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Minds + Machines comments on the Vertical Integration Working Group Report

  • To: vi-pdp-initial-report@xxxxxxxxx
  • Subject: Minds + Machines comments on the Vertical Integration Working Group Report
  • From: Antony Van Couvering <avc@xxxxxxxxxxxxxxxxxxxx>
  • Date: Fri, 13 Aug 2010 15:27:39 -0400

As a member of the Vertical Integration Working Group, I'd like to extend my 
thanks to the co-chairs of the group, Mikey O'Connor and Roberto Gaetano.   
Their selflessness, strong character, and generosity of time and spirit have 
made this difficult working achieve as much as it could.


The Working Group has achieved nothing even close to consensus.  It is 
astonishing how resistant it is to coalescence.  In particular, it has suffered 
from these afflictions:

1. Most of the people who know the problems in detail, both from a policy and a 
business standpoint, are self-interested, and the stakes are high.  There has 
been a great deal of obfuscation, posturing, and carefully phrased half-truths 
and omissions in our dialog.

2. The people who are "looking out for the Internet" are far less knowledgeable 
about the the operational impact of various suggestions are consequently 
fearful of "bad things" that have little empirical foundation.

3. Just about everyone is having a hard time understanding what the new gTLD 
landscape will look like and their suggestions tend to suppose that most new 
gTLDs are going to be new mini-.coms.  In fact, most indications are that while 
we don't know what the new landscape will look like, it certainly won't be a 
bunch of .com clones.   So many of the approaches taken by the group are 
probably not that relevant to the future.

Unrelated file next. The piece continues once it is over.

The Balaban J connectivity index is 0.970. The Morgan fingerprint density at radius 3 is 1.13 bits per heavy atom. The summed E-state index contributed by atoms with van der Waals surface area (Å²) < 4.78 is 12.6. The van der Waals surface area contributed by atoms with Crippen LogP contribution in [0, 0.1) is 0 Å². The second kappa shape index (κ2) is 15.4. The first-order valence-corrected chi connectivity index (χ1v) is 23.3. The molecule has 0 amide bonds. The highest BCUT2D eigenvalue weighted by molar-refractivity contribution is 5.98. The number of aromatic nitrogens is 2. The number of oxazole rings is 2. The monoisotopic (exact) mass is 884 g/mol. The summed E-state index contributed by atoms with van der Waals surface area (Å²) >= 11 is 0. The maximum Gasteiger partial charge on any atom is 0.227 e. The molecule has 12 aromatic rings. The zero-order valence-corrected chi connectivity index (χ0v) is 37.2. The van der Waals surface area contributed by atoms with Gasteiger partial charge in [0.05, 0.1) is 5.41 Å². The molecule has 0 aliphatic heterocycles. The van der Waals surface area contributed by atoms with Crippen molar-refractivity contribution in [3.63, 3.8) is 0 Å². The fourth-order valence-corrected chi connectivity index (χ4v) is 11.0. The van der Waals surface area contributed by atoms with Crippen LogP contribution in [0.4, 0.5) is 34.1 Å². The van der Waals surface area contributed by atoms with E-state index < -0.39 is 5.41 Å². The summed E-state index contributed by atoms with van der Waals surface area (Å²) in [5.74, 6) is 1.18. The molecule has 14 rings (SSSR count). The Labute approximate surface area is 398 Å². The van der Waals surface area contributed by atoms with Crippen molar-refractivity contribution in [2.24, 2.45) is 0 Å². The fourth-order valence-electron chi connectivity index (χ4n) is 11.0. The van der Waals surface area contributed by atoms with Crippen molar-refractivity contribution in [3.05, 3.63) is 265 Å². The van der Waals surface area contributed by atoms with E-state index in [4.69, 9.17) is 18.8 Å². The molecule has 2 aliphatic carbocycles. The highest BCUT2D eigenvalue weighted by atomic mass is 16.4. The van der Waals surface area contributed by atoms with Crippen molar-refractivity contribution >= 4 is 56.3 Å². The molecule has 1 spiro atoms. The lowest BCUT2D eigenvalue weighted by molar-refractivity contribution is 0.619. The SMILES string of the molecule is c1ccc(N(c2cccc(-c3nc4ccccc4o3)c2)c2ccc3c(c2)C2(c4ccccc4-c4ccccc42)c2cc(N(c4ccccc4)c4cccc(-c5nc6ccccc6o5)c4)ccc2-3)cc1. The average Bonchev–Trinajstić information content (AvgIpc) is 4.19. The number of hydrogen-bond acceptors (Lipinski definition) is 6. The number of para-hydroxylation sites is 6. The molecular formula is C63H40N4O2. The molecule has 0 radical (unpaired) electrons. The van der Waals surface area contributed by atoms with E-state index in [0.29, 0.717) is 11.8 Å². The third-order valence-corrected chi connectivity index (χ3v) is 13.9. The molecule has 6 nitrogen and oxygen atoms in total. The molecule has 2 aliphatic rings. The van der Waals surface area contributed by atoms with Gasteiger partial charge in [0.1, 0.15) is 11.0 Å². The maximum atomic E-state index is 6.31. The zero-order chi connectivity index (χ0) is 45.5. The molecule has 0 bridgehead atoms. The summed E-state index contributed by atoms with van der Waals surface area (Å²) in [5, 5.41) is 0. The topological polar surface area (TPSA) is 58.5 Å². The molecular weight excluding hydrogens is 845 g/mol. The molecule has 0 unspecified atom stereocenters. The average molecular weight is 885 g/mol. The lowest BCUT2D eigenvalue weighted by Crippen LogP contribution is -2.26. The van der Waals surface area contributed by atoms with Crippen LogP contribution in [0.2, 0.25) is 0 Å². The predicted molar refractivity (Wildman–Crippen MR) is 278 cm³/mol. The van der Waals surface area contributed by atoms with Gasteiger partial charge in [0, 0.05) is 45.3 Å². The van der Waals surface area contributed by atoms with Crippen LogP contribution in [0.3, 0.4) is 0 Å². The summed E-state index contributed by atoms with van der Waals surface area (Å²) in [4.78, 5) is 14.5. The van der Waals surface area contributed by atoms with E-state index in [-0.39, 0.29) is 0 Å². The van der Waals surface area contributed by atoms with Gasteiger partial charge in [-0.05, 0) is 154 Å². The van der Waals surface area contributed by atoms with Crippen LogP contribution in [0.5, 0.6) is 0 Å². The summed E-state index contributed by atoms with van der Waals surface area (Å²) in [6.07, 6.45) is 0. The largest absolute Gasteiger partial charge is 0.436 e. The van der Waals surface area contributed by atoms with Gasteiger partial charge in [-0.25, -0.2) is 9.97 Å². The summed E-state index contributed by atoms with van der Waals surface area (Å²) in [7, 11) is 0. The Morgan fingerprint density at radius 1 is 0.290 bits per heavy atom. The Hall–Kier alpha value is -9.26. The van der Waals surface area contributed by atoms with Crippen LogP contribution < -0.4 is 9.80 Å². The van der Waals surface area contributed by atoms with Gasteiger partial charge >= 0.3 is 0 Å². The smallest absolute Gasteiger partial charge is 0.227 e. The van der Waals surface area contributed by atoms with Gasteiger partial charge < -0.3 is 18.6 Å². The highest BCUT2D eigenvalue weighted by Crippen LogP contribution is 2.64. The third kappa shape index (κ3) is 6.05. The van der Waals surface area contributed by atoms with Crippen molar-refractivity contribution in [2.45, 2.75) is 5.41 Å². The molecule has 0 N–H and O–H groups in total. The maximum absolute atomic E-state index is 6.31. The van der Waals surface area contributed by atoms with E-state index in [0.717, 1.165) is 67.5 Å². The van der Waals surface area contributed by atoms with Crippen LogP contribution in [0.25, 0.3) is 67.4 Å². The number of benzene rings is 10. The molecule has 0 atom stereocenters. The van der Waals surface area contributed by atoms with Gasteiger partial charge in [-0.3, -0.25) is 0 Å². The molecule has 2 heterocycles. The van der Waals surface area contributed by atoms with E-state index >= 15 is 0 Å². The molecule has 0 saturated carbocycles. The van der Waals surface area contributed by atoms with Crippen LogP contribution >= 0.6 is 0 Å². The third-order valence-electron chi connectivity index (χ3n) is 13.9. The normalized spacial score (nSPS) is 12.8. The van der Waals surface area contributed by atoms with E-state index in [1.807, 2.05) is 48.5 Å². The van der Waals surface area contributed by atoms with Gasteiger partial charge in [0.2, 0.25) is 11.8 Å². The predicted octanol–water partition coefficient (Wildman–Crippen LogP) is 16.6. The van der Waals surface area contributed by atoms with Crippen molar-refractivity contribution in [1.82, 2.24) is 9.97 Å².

4. The group as a whole seems entirely comfortable with proceeding on a 
non-empirical basis.  Potential harms and fears are thrown out without 
reference to their likelihood, their likely effect, or their monetary or social 
impact.  In this environment, anyone's concern is as good as anyone else's, 
because it is belief-based.   The little outside knowledge that has been 
brought to the table (e.g., advice of competition experts) has been rejected or 
belittled when it doesn't suit the commercial objectives of one camp or 
another.   We are working in an environment of competing belief systems. 

5. There are known camps or groupings of like-minded participants.  In the 
general absence of knowledge, if one camp wants one thing, others reject it 
automatically simply because it comes from a rival camp.  This has made any 
progress extremely difficult.


In this environment of sophistry, mistrust, and ignorance, I believe it is 
going to be up to the Board to cut the Gordian knot and make a decision.  I 
therefore provide the rest of my comment as advice to the Board. 

1. The solution needs to be justifiable in a common sense way.  A solution that 
is broad and can be fairly and quickly applied to all cases if far preferable 
to a solution that requires constant references to complicated rules. 

2. The solution should not try to be Solomonic by trying to cut the baby in 
half.  The rules need to keep things strictly separate, or very open.  Anything 
in between simply privileges those parties with more sophisticated lawyers who 
can find ways to adhere to the letter of the rules while violating its spirit, 
while throwing up roadblocks in the way new and relatively unsophisticated 
entrants.  I think it is fair to say that with all the new entrants into ICANN 
who haven't had years of experience with the ins and outs of policy, the more